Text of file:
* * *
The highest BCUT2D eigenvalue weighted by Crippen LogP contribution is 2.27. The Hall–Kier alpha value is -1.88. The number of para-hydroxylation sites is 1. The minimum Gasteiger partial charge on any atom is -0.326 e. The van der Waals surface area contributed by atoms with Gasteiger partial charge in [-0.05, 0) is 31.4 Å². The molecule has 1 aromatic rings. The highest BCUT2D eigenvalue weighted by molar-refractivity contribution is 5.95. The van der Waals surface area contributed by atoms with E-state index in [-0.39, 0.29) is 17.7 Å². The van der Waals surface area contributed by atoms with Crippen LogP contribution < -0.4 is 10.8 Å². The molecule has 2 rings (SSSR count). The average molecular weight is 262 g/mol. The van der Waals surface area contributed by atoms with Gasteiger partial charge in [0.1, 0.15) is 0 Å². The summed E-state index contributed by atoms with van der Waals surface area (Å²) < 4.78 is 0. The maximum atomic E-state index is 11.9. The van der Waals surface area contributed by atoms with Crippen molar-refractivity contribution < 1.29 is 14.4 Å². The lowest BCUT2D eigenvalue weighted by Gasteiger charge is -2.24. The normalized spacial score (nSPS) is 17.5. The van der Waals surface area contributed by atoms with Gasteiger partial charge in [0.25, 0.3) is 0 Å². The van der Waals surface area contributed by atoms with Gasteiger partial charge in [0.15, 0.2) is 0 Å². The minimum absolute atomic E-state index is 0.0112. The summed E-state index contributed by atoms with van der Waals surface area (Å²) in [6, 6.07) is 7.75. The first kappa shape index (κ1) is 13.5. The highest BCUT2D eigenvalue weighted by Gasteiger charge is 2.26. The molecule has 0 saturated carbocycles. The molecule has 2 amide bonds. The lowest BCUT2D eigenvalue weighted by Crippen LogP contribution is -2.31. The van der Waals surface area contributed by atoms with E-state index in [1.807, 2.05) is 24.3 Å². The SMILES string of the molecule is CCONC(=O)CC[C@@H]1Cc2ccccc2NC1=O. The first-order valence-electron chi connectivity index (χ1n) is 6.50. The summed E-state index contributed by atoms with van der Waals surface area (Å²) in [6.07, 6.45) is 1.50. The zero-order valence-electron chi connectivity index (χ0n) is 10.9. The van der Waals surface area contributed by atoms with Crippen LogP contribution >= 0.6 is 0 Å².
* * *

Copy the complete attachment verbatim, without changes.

The highest BCUT2D eigenvalue weighted by Crippen LogP contribution is 2.27. The Hall–Kier alpha value is -1.88. The number of para-hydroxylation sites is 1. The minimum Gasteiger partial charge on any atom is -0.326 e. The van der Waals surface area contributed by atoms with Gasteiger partial charge in [-0.05, 0) is 31.4 Å². The molecule has 1 aromatic rings. The highest BCUT2D eigenvalue weighted by molar-refractivity contribution is 5.95. The van der Waals surface area contributed by atoms with E-state index in [-0.39, 0.29) is 17.7 Å². The van der Waals surface area contributed by atoms with Crippen LogP contribution < -0.4 is 10.8 Å². The molecule has 2 rings (SSSR count). The average molecular weight is 262 g/mol. The van der Waals surface area contributed by atoms with Gasteiger partial charge in [0.1, 0.15) is 0 Å². The summed E-state index contributed by atoms with van der Waals surface area (Å²) < 4.78 is 0. The maximum atomic E-state index is 11.9. The van der Waals surface area contributed by atoms with Crippen molar-refractivity contribution < 1.29 is 14.4 Å². The lowest BCUT2D eigenvalue weighted by Gasteiger charge is -2.24. The normalized spacial score (nSPS) is 17.5. The van der Waals surface area contributed by atoms with Gasteiger partial charge in [0.25, 0.3) is 0 Å². The van der Waals surface area contributed by atoms with Gasteiger partial charge in [0.15, 0.2) is 0 Å². The minimum absolute atomic E-state index is 0.0112. The summed E-state index contributed by atoms with van der Waals surface area (Å²) in [6, 6.07) is 7.75. The first kappa shape index (κ1) is 13.5. The highest BCUT2D eigenvalue weighted by Gasteiger charge is 2.26. The molecule has 0 saturated carbocycles. The molecule has 2 amide bonds. The lowest BCUT2D eigenvalue weighted by Crippen LogP contribution is -2.31. The van der Waals surface area contributed by atoms with E-state index in [1.807, 2.05) is 24.3 Å². The SMILES string of the molecule is CCONC(=O)CC[C@@H]1Cc2ccccc2NC1=O. The first-order valence-electron chi connectivity index (χ1n) is 6.50. The summed E-state index contributed by atoms with van der Waals surface area (Å²) in [6.07, 6.45) is 1.50. The zero-order valence-electron chi connectivity index (χ0n) is 10.9. The van der Waals surface area contributed by atoms with Crippen LogP contribution >= 0.6 is 0 Å².